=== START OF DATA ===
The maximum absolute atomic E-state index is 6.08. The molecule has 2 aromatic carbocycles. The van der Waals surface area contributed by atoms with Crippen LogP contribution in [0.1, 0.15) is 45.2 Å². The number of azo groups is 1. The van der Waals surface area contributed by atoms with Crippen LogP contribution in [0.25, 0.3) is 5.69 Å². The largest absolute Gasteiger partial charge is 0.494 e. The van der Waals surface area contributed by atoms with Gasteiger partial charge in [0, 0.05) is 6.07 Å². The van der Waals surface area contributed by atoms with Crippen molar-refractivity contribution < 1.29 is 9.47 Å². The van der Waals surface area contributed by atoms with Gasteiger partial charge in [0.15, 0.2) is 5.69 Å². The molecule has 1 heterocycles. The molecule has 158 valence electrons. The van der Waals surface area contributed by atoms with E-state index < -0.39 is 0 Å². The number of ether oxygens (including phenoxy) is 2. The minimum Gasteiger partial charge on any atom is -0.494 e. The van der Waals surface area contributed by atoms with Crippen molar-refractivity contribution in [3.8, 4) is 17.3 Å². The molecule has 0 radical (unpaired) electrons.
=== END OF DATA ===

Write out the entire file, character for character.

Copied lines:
The maximum absolute atomic E-state index is 6.08. The molecule has 2 aromatic carbocycles. The van der Waals surface area contributed by atoms with Crippen LogP contribution in [0.1, 0.15) is 45.2 Å². The number of azo groups is 1. The van der Waals surface area contributed by atoms with Crippen LogP contribution in [0.25, 0.3) is 5.69 Å². The largest absolute Gasteiger partial charge is 0.494 e. The van der Waals surface area contributed by atoms with Gasteiger partial charge in [0, 0.05) is 6.07 Å². The van der Waals surface area contributed by atoms with Crippen molar-refractivity contribution < 1.29 is 9.47 Å². The van der Waals surface area contributed by atoms with Gasteiger partial charge in [0.15, 0.2) is 5.69 Å². The molecule has 1 heterocycles. The molecule has 158 valence electrons. The van der Waals surface area contributed by atoms with E-state index < -0.39 is 0 Å². The number of ether oxygens (including phenoxy) is 2. The minimum Gasteiger partial charge on any atom is -0.494 e. The van der Waals surface area contributed by atoms with Crippen molar-refractivity contribution in [3.8, 4) is 17.3 Å². The molecule has 0 radical (unpaired) electrons.